Out of the box, Drupal 7 comes with the ability to set the global cache lifetime for all pages on the site. I find this works generally quite well with small sites with not a lot of content or complex caching requirements. Pantheon have a nice write up on the performance settings page that comes with Drupal 7 core and what each of the settings mean.
N.B. In this article I am assuming you are running some form of reverse proxy (e.g. varnish) in front of Drupal (most Drupal managed cloud vendors like Acquia or Pantheon provide varnish as a part of it’s offering as standard).
The problem with Drupal 7 core settings
What happens when you are running a large site, with a very long tail of content? All of a sudden running a global cache TTL of 10 minutes can result in a very poor hit rate in varnish. Having a poor hit rate in varnish ultimately means your web servers end up doing more work, which often leads to having to shell out for additional hardware.
Generally, faced with this issue, you have 2 options:
1) Varnish with purging
In this option, you set a global high cache TTL, so that all content lives in varnish for an excessively long time (say 12 hours), and when certain events occur (say a news article gets published), then purge requests occur telling varnish to drop certain URLs from it’s cache. I don’t want to go into detail to much on this, but I will say there are a number of drawbacks with this approach:
- When you publish 1 node, often this node can potentially appear on dozens of pages (e.g. on landing pages as a teaser, or in a view), this means the purge rules get overly complex in a hurry. If you ever re-architect a portion of the site, often this means hundreds of purge rules need to be rewritten and tested, this can be very costly.
- Running a CDN (e.g. Akamai, or Cloudflare) can complicate things further, as you need to purge varnish first, then the CDN and never in the reverse order, else the CDN will end up caching the stale content all over again
- Having exposed filters on the page means you will need to use bans in varnish (to utlise regex), this is another topic for another day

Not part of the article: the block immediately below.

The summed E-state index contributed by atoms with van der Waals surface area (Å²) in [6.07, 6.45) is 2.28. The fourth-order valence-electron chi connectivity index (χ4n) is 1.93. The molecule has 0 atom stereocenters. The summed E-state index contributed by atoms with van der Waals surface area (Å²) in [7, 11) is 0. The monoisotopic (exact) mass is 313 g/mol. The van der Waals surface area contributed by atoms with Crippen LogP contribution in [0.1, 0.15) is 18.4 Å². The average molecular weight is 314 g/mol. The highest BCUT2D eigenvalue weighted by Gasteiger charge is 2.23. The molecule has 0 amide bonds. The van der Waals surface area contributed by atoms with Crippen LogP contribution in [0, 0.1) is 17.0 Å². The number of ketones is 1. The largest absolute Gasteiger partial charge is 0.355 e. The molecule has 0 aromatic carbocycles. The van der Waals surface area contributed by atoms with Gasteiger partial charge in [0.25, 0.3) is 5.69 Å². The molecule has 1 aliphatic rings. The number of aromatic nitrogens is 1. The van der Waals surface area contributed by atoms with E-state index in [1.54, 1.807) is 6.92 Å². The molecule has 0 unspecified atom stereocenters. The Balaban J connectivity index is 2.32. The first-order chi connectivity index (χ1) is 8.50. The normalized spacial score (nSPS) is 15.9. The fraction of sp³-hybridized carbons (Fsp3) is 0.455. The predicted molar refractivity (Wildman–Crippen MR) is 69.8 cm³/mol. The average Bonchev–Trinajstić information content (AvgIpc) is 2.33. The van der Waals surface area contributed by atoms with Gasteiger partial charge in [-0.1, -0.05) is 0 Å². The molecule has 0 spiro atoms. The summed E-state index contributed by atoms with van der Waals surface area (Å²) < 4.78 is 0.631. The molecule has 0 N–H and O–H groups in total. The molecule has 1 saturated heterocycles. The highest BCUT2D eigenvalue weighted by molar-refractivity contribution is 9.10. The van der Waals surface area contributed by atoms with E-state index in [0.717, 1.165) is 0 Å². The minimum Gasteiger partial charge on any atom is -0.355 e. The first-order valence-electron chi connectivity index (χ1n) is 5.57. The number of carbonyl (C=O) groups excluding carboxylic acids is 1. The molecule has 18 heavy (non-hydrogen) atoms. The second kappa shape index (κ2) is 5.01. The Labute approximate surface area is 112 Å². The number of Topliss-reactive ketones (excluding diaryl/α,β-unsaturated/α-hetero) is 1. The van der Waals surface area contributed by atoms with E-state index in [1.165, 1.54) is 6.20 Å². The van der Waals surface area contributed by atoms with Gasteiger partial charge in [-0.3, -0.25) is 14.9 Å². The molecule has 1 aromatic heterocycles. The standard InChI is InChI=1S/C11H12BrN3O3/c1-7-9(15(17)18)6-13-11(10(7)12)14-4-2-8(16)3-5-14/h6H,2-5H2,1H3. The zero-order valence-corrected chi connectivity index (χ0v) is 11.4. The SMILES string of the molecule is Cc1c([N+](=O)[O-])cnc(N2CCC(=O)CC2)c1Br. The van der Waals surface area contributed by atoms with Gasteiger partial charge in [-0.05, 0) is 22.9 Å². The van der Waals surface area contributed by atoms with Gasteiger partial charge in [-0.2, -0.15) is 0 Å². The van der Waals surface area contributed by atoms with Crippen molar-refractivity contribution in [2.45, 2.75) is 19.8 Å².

- All too often, content editors resort to nuking the varnish cache from orbit and dropping the whole lot when the rules do not function as desired. This is especially bad as it means all the content in there needs to be entirely rebuilt again. This can (and often does) take down busy sites when it occurs in production.
2) Varnish with intelligent cache TTLs
Another option to which I want to discuss in this blog post is around using the attributes of the node in order to determine at runtime how long this piece of content should be cached in varnish.
Attributes you can use to help you work out the most effective cache TTL:
- content type
- content created age (now - created)
- recency of most recent revision
- when the last comment was made
- current time of day
- any other attribute of the node
What do I mean by this? Well let’s say you run a large digital media organisation, and publish hundreds of fresh news articles per day, but after a week or so, they generally get no edits done to them at all. Your cache TTL rules could be:
- if content type == ‘news_article’ then
- if age < 1 week, then the cache TTL inherits from the global configuration
- else if age > 1 week, then increase cache TTL to 1 week
This way, your new content is able to get upgrades quite promptly, and your long tail of older news articles have a massively inflated cache TTL, meaning your varnish server should really be able to help out here. It is important to note, that these rules apply at a node by node level, and can be made to suit your business requirements.
Modules out there already
I had a look around on Drupal.org to see what others had done in this area in the past, I was genuinely surprised at the lack of modules in this area, here is a short summary:
- cacheexclude - used to exclude certain URLs from cache, kind of the opposite of what we want here.
- max_age - an (abandoned?) Drupal 6 module that aimed to provide different cache TTLs per content type in addition to the site wide default. This is close to what we want, there even is a patch to help port the module to Drupal 7.
Rather than using any existing contrib modules, the code required to do what we want is very simple. Here is some simple custom code that can be used as a starting point for your code:
The above example is simple, but hopefully gives you a taste of what can be achieved with very little code.
How to test your code
I have a few cURL aliases in my
.bashrc that will come in handy if you do a lot of this type of thing:
So if you are after all response headers you can:
If you just want the relevant caching response headers:
What this technique relies on
- Expectation setting - you will need to ensure all content authors and stakeholders are aware what this means. If a really old news article is edited, there potentially will be lag before the changes are live.
- Enough RAM in varnish to house all your objects. If you are RAM constrained, and are seeing a lot of evictions at present, then this technique will not have the impact you will want it to. You might be better to upsize varnish first, then look at this technique.
I am keen to hear what other large websites do in the area, especially around multiple layers of external cache invalidation and/or if custom cache TTL headers are used. Also if you know of any other contrib modules that can help here, let me know.